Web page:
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article imageManchester United's direct Angel Di Maria storms past QPR

By Tyrrell Meertins     Sep 14, 2014 in Sports
Manchester United’s emphatic victory over Queens Park Rangers doesn’t indicate where the club will finish in May, but it represented a shift in Louis van Gaal’s approach.
Both sides strayed away from three-man defences with United adopting a 4-4-2 diamond, as Van Gaal handed Daley Blind, Marcos Rojo, and Angel di Maria Old Trafford debuts, whereas Harry Redknapp’s QPR side transitioned into a 4-5-1.
Apart from a defensive lapse between David De Gea and Rojo, which nearly led to a Matthew Phillips goal –– luckily for United, Jonny Evans' last-ditch block cleared the home side's lines –– QPR’s threat in United’s half was scarce. The away side attempted to unleash Junior Hoilett into space behind the advancing Rafael, but the deliveries were often over hit, and on one occasion the Canadian was rightly ruled offside.
United were comfortable, yet dominant for majority of the match, producing their best performance of the Van Gaal era. Fullbacks Rafael and Marcos Rojo constantly bypassed the QPR wingers, while Blind received ample time and space to dictate the tempo of the match –– achieving a 96 per-cent success rate from 112 attempted passes –– from deep positions in midfield. Equally, Blind provided adequate cover ahead of an untested back line, completing vital tackles and interceptions to negate QPR’s infrequent attacks.
Still, with Radamel Falcao on the bench, Wayne Rooney struggling to influence matches, and Robin van Persie excelling in a withdrawn role –– working the channels and linking play with his teammates –– Di Maria was instrumental to United’s best moves for the second consecutive game.
A sumptuous chip into half-space for an advancing Rojo illustrated Di Maria’s creativity, and although Ander Herrera and Van Persie’s miscue squandered a well-worked move, the Argentine pushed United in the lead with a fortuitous free-kick that evaded his intended teammates, including QPR goalkeeper Robert Green.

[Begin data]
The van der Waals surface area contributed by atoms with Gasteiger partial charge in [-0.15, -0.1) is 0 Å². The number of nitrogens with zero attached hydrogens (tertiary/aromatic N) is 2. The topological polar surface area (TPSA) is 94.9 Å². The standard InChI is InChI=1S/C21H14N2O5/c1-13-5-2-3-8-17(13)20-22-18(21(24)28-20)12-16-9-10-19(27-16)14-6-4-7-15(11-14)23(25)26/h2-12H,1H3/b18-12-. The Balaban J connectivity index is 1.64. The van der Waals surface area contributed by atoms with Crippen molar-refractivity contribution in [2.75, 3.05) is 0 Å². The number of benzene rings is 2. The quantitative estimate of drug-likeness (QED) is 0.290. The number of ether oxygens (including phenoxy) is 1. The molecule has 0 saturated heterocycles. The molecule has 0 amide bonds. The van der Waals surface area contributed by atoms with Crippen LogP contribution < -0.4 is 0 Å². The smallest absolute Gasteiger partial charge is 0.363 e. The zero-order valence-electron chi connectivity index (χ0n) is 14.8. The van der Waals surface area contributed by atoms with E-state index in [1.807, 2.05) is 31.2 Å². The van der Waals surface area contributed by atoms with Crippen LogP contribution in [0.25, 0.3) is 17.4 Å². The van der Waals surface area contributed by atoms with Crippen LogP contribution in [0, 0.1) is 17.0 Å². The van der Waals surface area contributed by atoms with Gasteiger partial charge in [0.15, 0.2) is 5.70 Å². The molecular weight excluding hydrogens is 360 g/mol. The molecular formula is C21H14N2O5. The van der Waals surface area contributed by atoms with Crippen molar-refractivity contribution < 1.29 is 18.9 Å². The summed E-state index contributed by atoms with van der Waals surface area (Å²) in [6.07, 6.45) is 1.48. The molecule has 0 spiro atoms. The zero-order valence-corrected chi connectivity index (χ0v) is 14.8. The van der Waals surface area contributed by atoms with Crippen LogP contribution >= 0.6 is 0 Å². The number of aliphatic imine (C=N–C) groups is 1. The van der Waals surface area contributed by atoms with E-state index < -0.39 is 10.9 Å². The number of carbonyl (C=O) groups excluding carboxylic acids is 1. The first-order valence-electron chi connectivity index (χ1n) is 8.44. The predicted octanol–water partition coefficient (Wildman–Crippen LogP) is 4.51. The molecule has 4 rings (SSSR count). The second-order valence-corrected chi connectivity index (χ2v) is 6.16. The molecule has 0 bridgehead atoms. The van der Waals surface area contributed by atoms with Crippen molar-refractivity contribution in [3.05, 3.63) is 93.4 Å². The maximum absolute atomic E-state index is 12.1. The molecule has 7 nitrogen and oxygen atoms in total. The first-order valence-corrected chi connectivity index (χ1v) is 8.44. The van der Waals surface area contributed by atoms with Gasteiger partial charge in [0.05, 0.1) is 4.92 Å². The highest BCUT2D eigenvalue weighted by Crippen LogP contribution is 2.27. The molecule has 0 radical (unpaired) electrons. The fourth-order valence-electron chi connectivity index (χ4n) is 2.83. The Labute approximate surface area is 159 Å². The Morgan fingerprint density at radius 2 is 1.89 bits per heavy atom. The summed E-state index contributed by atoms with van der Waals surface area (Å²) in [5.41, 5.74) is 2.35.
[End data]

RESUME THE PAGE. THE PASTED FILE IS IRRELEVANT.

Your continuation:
United’s second goal vividly highlighted Di Maria’s main threat, and an attacking element the Red Devils have lacked in central areas. Di Maria carried the ball with speed from United’s half to QPR’s 18-yard box and slid an incisive pass behind Mauricio Isla to Rooney, which ultimately led to Herrera’s goal.
Di Maria led the match with 12 ball recoveries and 23 passes in the final third, and while QPR couldn’t contain his nimble individual slaloms, the Argentine also posed a threat when he dropped deeper into midfield. Rooney and Van Persie hesitated to hit a well-weighed ball into the box, and in the second half, the Argentine spotted the latter’s clever diagonal run behind the QPR defence but the Dutchman’s tame volley didn’t trouble Green. United’s fourth goal stemmed from a botched Di Maria shot –– nonetheless it was a great ball to an unmarked Juan Mata in the box –– but the pattern in the build up signified Di Maria’s threat in a deeper role.
“Obviously it was a really disappointing result for us,” Redknapp said. “To be honest, I was sitting there after 20 minutes or so thinking we were bang in the game, because they were struggling to break us down despite having lots of possession.
“They had a lot of the ball, but we were getting behind the ball well and restricting them to very little opportunities.”
Although Armand Traore’s individual runs tormented United at the beginning of the second half, the away side struggled to mount cohesive attacks. QPR failed to push forward as a unit when they won possession, and their ball circulation was laboured and lacked invention. QPR continue to concede goals away from home, and the feeble attack at Redknapp’s disposal reiterates the significance of claiming points at Loftus Road.
“I am very happy with the result because of the way we have played. We were very dominant and we scored goals. A clean sheet is also very important,” Van Gaal said.
“We were more direct to the goal, and I like that. Also we have created, surely in the second half, a lot of chances. But then we don’t score and it’s always the thing. But I’m very happy.”
Considering the opposition, it’s difficult to declare whether a lack of personnel or the system contributed to United’s mediocre opening three games, but similar to Van Gaal's successful World Cup campaign, there was a distinct element of direct penetration in his side's play.
Di Maria’s direct running and service could be the template of the new era dawning at Old Trafford.
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